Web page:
It’s time to look at a quick Kirby game from a while back. I say quick, but due to the fact that the game forces you to collect a ton of medals it actually isn’t quite as short as it would appear. Expect a lot of backtracking here unless you managed to grab the medals the first time around. It’s not super likely though as the game forces you to lose your pals every time you go to a new world. It’s not until you have completed the first 4 worlds that you keep your full squad each time. It’s a bit of a dicey mechanic if you ask me. I always feel like grabbing collectibles should be completely optional. Ah well, I wouldn’t say it’s incredibly long or anything like that I guess. At the end of the day the controls are what hold this one back a bit.
The game starts with Kirby trying to enjoy a normal day but getting attacked by a mysterious villain. Kirby has now been split into 10 different mini Kirbys. He will need to regain the scepter and stop the forces of evil in order to emerge as the one true Kirby once more. Is that even possible? Only time will tell. One thing’s for sure, Kirby won’t rest until he saves the galaxy once more. While I may write Kirby up to be more heroic than he is, the guy always does have a knack for saving the world at the end of the day and that’s what counts. He’s a guy that you can count on to get the job done. Without Kirby the heroes would definitely have been doomed in this world.
The gameplay is very stylus centered as I referenced earlier. This isn’t your classic Kirby platformer. In fact, you can’t even move without the stylus. How it works is you tap wherever on the screen you want your Kirbys to run to. They follow the stylus and will collect anything that is in their path. To attack an enemy you just tap the enemy and they will do the rest. The more Kirbys you have on your squad, the easier it will be for them to clean shop and take these guys down. 10 is the maximum amount of Kirbys you can have at once. With them at the ready you can activate a lot of different mechanisms in the levels and really have your pick of how you want to complete some levels.
There are around 3-5 medals in each level. You only need to care about the rainbow ones. Those are absolutely critical to getting the final world unlocked so pick up as many of them as you can. You’ll be happy you did this up front so that you don’t have to replay too many levels. It’s also worth noting that obtaining medals unlocks more minigames so those might be something you’ll want to check out. It does help the replay value. If you take away the replaying levels part then this game is probably around 7 hours or so. Throw in the replays and I’d say that this extends the game to around 10-11 hours easy. It’s forced replay value though so it’s not as helpful to your enjoyment of the game as you might think.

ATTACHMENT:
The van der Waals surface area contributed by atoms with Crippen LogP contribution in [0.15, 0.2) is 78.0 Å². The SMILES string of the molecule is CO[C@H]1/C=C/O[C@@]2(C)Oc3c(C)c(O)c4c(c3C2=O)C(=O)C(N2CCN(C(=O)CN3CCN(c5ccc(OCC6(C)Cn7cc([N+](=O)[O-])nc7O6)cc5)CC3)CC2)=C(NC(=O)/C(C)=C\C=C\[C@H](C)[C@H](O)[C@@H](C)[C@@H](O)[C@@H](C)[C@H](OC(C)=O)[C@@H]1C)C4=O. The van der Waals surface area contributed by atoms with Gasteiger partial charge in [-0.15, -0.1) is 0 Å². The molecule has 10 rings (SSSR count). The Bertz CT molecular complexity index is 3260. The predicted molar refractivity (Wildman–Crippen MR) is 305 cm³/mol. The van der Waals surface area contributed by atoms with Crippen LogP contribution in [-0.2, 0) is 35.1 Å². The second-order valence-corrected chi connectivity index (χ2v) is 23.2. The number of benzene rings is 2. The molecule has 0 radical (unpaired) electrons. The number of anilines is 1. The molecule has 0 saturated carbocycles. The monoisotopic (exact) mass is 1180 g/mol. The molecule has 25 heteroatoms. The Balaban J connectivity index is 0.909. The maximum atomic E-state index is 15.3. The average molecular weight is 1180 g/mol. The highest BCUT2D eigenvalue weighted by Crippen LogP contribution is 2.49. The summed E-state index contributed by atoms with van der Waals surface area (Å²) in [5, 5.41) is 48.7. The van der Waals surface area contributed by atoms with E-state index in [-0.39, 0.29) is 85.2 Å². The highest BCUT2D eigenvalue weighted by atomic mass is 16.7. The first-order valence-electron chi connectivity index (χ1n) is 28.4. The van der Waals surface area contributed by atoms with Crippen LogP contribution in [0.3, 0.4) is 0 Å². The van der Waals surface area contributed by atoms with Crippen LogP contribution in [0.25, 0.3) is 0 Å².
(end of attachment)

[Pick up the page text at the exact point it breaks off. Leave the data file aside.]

I also couldn’t get around the controls even by the end of the game. Why would you have your character controlled by the stylus? It’s way more fulfilling to just control the character yourself. At least, that’s the way I see it for sure. I like to just be able to move the characters and things are a lot more entertaining that way. The characters don’t always respond very well either which leads to some extra deaths that I wouldn’t have encountered otherwise. At least the game gives you a chance to save them. When a Kirby gets hit, they turn into a ghost and you can use another Kirby to grab them and bring them back to Earth. If that happens then you keep the Kirby. If the Kirby goes away then you lose him until you earn 100 fruits again to get a new one. Obtaining a new Kirby doesn’t take too long but since they’re crucial to obtaining some of the Rainbow Medals you want to take good care of them.
The graphics are pretty solid. This game holds up with the rest in that respect. The level designs are fun and all of the worlds do feel different. I’d say it’s fair to make the case that a lot of effort was put into the game. It’s certainly not a cash-in or anything like that. This game did try its best. Then we’ve also got a solid soundtrack filled with a lot of solid Kirby tunes. I’d say that some are new, some are old, and some are remixes which is a pretty solid balance. I’m not the biggest Kirby fan though so I’m not 100% sure on the music balances.
The bosses are pretty fun and they’re all fairly unique. They have different attack patterns and things like that. The only problem is that due to the way the controls are, it barely matters. No matter how they play, your controls are the same. You just tap the Kirbys onto them and that’s it. Because of that, the best boss is probably one who fades into the background so you have to attack him by jumping into barrels as if this was a DK country game. It was a solid boss fight that tests your reaction times and makes for a satisfying victory once you do manage to win. This game is also a little more difficult than the average Kirby game I should mention. It’s not particularly hard next to the average game but definitely way more intricate than the typical Kirby experience.
Overall, Kirby Mass Attack is a pretty decent game, but one that is limited by some of the choices the developers made. The main two things holding the game back are the controls and the fact that you have to go back to get the Rainbow Medals. The latter decision is particularly the one that really doesn’t help things out. It’s just not something the game should have done. It only hurts the game by a star though. Ultimately if you can find a good price for it then I would still recommend Mass Attack. It’s definitely a unique Kirby game and it has a real story as well so that’s always fun.